Are Sumatran rhinos really ‘living fossils’?
One of my least favourite terms in the whole of natural history writing is ‘living fossil’, and its use and meaning are on my mind right now as Loren Coleman (of Cryptomundo) and I have just been debating it. What exactly do people mean when they talk of organisms being ‘living fossils’, and does this term actually mean anything at all?
The event that sparked this off is the announcement that Sumatran rhinos Dicerorhinus sumatrensis have just been filmed on
Because they are elusive, often nocturnal, and inhabit thick, often mountainous forests, it stands to reason that they are good at disappearing and reappearing. This goes for their presence on the Asian mainland as well as that on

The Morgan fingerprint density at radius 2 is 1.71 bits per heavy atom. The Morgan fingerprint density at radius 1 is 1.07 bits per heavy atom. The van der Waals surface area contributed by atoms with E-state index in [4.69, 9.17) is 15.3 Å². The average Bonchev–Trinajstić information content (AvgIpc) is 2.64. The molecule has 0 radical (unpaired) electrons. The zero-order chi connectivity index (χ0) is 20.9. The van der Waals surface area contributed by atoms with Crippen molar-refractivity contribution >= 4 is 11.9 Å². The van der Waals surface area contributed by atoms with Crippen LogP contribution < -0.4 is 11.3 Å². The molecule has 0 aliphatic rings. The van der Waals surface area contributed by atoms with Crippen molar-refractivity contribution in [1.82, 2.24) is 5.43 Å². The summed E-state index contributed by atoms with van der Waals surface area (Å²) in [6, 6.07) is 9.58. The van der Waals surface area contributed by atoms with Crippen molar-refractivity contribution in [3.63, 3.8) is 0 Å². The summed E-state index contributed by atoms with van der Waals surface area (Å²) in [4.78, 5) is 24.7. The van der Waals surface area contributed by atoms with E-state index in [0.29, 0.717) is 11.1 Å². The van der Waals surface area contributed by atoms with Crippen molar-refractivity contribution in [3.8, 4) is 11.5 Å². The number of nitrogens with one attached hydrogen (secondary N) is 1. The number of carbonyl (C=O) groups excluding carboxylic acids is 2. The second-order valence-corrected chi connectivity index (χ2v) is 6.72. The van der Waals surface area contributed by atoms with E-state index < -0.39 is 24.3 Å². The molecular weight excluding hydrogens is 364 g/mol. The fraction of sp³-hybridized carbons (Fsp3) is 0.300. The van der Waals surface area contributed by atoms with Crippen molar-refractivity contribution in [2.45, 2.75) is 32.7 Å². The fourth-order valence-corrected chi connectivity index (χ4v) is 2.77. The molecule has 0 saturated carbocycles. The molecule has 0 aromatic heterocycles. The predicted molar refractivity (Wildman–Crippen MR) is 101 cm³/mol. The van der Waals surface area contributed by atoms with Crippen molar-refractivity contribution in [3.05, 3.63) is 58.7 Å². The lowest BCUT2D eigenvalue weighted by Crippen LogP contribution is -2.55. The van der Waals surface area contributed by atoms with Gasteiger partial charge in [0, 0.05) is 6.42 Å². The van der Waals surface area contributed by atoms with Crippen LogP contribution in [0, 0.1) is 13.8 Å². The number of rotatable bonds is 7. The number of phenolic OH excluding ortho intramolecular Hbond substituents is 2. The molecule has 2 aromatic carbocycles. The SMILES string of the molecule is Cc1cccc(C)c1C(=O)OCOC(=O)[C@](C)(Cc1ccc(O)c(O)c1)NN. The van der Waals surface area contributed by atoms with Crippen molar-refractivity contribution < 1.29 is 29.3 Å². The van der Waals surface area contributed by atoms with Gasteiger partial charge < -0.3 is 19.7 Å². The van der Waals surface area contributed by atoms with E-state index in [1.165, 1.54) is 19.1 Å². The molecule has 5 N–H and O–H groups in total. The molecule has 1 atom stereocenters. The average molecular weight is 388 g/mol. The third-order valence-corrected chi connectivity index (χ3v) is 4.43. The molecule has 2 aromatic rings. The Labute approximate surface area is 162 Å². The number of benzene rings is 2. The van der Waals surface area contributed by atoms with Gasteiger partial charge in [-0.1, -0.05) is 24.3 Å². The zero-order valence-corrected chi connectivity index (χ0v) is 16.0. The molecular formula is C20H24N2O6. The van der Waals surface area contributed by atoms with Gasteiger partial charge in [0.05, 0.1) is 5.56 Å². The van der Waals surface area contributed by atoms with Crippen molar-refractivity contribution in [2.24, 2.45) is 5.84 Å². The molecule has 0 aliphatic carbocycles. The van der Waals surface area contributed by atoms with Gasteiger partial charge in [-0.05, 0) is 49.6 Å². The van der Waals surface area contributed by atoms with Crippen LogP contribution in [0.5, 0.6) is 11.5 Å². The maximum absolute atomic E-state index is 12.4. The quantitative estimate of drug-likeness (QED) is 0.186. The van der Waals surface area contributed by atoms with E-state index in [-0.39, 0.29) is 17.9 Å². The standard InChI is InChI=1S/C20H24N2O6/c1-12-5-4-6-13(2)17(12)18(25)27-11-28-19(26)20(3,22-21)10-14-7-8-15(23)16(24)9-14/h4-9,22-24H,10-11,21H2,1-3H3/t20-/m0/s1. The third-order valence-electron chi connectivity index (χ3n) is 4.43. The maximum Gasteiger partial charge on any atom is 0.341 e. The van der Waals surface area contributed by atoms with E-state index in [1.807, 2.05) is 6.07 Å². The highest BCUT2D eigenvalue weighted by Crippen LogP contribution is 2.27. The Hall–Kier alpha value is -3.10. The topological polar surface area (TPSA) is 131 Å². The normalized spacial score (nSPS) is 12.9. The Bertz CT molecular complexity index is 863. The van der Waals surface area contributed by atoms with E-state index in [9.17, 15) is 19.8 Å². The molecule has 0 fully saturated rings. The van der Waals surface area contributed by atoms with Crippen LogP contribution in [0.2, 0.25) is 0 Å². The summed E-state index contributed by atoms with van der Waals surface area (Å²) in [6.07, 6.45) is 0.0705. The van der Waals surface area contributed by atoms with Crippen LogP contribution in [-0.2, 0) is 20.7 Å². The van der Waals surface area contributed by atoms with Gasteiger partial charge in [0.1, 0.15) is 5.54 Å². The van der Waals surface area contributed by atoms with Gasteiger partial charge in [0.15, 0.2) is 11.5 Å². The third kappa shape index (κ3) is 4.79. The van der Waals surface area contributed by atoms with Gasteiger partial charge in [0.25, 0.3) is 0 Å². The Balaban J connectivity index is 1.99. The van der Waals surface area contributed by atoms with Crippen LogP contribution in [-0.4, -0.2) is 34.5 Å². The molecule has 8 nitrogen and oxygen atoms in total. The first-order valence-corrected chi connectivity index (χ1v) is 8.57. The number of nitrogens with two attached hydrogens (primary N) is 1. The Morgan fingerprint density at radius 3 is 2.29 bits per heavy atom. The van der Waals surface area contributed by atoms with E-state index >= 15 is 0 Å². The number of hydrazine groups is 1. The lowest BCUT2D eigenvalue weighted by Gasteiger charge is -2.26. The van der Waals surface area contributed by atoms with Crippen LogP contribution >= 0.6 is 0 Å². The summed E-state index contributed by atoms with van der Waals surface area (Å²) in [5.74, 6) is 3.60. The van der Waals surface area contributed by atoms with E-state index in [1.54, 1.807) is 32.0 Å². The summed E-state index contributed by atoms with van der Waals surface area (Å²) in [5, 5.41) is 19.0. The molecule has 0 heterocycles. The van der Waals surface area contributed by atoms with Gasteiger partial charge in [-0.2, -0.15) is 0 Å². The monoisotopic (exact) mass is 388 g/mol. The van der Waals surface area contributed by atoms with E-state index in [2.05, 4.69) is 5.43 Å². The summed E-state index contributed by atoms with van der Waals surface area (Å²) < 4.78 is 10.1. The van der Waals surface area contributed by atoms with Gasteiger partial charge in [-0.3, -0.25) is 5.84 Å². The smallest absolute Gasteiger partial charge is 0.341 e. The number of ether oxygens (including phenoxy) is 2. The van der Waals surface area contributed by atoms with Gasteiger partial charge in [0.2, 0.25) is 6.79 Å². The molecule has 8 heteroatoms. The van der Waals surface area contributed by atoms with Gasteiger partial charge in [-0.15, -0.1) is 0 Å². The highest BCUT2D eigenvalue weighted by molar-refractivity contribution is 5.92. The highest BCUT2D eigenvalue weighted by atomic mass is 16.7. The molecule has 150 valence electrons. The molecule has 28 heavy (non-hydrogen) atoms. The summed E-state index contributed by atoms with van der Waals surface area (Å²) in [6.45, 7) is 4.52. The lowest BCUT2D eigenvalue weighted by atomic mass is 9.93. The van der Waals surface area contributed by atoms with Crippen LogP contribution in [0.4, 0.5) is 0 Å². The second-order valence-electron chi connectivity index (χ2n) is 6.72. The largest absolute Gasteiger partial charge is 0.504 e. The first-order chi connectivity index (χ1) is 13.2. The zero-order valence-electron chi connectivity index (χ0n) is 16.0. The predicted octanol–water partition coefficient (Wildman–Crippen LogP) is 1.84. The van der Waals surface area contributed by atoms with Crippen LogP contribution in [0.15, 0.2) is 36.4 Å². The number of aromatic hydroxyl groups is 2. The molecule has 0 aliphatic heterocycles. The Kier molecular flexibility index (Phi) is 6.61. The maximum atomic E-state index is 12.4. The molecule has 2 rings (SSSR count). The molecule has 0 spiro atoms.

Indeed, from the point of view of zoological discovery, Sumatran rhinos are interesting, having only been officially named by German biologist Johann Gotthelf Fischer von Waldheim in 1814. Actually, a published description of a Sumatran rhino had appeared 20 years prior to this, when William Bell sent a description and some illustrations to Joseph Banks, the then-president of the Royal Society of London.